At number 16: "It's My Life" by Talk Talk, who we met back in 1982. "It's My Life" wasn't a hit in 1984, either in Australia or the UK - and it would take two more releases for it to make the UK top 20, which it finally did in 1990, coinciding with the group's greatest hits collection coming out. Talk Talk broke up shortly after that in 1992, but this song has lived on, thanks in no small part to No Doubt's remake in 2003.

Making his mark in 1984 was the artist at number 15 - it's "Wouldn't It Be Good" by Nik Kershaw, which wasn't actually his debut single (even though it was his first hit). Later hit "I Won't Let The Sun Go Down On Me" originally came out in 1983, but wasn't successful the first time round. "Wouldn't It Be Good" was notable for its, at the time, flashy video, which featured Nik wearing a glowing white suit with lyric-related images displayed on it.

One of the year's big soundtrack hits is at number 14: "Footloose" by Kenny Loggins, who would make something of a habit of recording songs for movie soundtracks in the 1980s. Besides his two songs for Footloose - the other was "I'm Free (Heaven Helps The Man)" - he also recorded songs for Top Gun, both Caddyshack films and the Sylvester Stallone flop, Over The Top. "Footloose" spent three weeks at number 1 in Australia, but isn't my highest placed song from the film. We'll get to that track in Part 4.

Number 13 is "Out Of Touch" by Hall & Oates, which would be their last Australian top 50 single (it reached number 11). In the States, where they were enormous, "Out Of Touch" would be the last of their six number 1 hits. Their success wound down over the remainder of the decade, but ever since, the duo has carried on touring and recording, and over the years has popped up in the most unlikely of places (a guest appearance on Will & Grace, performances on reality show finales and in web series Live From Daryl's House).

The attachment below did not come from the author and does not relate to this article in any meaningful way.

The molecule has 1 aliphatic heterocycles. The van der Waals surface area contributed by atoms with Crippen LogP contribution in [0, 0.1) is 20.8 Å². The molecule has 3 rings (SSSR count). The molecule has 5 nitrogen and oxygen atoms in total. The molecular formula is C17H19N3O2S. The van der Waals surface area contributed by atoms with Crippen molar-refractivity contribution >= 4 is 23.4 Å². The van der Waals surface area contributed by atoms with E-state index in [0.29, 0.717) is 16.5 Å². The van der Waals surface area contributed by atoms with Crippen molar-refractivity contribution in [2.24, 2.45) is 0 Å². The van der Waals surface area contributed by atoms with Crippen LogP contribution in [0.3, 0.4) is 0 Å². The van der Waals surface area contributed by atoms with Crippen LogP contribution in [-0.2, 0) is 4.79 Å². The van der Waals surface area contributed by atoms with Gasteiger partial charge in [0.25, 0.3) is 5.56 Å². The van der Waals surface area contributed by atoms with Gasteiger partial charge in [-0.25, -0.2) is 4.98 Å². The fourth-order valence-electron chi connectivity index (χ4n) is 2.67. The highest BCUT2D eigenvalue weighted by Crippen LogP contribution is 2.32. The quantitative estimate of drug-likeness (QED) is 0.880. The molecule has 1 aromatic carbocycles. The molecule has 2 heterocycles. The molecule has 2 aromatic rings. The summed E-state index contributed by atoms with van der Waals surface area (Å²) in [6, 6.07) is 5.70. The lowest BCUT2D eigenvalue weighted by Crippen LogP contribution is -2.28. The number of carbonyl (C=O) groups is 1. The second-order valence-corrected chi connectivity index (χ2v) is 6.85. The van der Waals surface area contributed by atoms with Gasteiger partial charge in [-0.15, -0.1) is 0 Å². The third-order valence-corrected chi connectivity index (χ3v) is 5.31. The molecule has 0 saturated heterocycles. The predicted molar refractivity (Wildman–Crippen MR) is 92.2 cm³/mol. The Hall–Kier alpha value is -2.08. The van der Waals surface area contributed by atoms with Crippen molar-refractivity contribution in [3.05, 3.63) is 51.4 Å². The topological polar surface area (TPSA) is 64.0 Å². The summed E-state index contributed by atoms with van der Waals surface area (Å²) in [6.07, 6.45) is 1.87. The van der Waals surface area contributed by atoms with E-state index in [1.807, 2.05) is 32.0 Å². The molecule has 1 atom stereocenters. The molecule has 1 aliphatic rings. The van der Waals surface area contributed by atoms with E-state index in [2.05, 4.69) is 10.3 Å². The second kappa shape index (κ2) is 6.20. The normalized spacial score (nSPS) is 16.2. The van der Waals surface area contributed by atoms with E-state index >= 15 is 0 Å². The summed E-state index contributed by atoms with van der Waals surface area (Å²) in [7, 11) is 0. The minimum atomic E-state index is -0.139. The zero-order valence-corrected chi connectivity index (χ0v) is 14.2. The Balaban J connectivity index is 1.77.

With a song about taking matters into your own hand, at number 12, it's "She Bop" by Cyndi Lauper, which was one of several songs objected to by the Parents Music Resource Center in the US, with the result that warning labels were put on risque records from late 1985 onwards. Despite - or due to - the controversy surrounding "She Bop", it was another big hit for Cyndi, reaching number 6 in Australia.

And at number 11 it's "Whatever I Do (Wherever I Go)" by Hazell Dean, the first UK top 10 hit for the production team of Stock Aitken Waterman, who I've gone on about enough on this blog. As for Hazell, 1984 was the year she finally broke through after years of working the gay club scene, with "Searchin' (I Gotta Find A Man)" becoming her first UK top 10 single (and her only big Aussie hit, reaching number 17). This follow-up went one step further to crack the British top 5, but it would take Hazell another four years to land another hit as big. The Top Of The Pops performance below is worth checking out, if only for the fancy footwork from Hazell's two backing dancers. Amazing.

So we still haven't reached many of the songs I've been teasing so far. Like Madonna's final appearance for the year, as well as the other Footloose song and the other soundtrack song written by Giorgio Moroder, and the song which featured on the first pop album I ever owned. They're all included in my top 10 from 1984, coming up in Part 4.